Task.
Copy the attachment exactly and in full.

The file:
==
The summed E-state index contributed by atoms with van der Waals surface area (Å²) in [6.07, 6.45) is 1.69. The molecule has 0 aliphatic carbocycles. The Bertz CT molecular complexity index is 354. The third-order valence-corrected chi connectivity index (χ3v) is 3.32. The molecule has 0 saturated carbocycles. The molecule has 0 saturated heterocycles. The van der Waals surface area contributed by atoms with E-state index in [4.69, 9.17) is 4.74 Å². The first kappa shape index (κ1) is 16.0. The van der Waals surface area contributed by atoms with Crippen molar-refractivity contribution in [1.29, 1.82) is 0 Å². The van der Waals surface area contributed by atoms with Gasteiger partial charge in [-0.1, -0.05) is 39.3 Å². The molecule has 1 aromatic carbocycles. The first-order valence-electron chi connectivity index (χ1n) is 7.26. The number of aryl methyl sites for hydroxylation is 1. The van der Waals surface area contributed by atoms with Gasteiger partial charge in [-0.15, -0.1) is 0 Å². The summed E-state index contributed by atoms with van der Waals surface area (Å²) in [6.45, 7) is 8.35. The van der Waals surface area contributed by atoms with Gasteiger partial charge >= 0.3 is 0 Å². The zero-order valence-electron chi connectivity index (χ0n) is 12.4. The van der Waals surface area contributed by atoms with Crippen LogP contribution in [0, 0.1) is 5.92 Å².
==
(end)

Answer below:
The summed E-state index contributed by atoms with van der Waals surface area (Å²) in [6.07, 6.45) is 1.69. The molecule has 0 aliphatic carbocycles. The Bertz CT molecular complexity index is 354. The third-order valence-corrected chi connectivity index (χ3v) is 3.32. The molecule has 0 saturated carbocycles. The molecule has 0 saturated heterocycles. The van der Waals surface area contributed by atoms with E-state index in [4.69, 9.17) is 4.74 Å². The first kappa shape index (κ1) is 16.0. The van der Waals surface area contributed by atoms with Crippen molar-refractivity contribution in [1.29, 1.82) is 0 Å². The van der Waals surface area contributed by atoms with Gasteiger partial charge in [-0.1, -0.05) is 39.3 Å². The molecule has 1 aromatic carbocycles. The first-order valence-electron chi connectivity index (χ1n) is 7.26. The number of aryl methyl sites for hydroxylation is 1. The van der Waals surface area contributed by atoms with Gasteiger partial charge in [-0.15, -0.1) is 0 Å². The summed E-state index contributed by atoms with van der Waals surface area (Å²) in [6.45, 7) is 8.35. The van der Waals surface area contributed by atoms with Gasteiger partial charge >= 0.3 is 0 Å². The zero-order valence-electron chi connectivity index (χ0n) is 12.4. The van der Waals surface area contributed by atoms with Crippen LogP contribution in [0, 0.1) is 5.92 Å².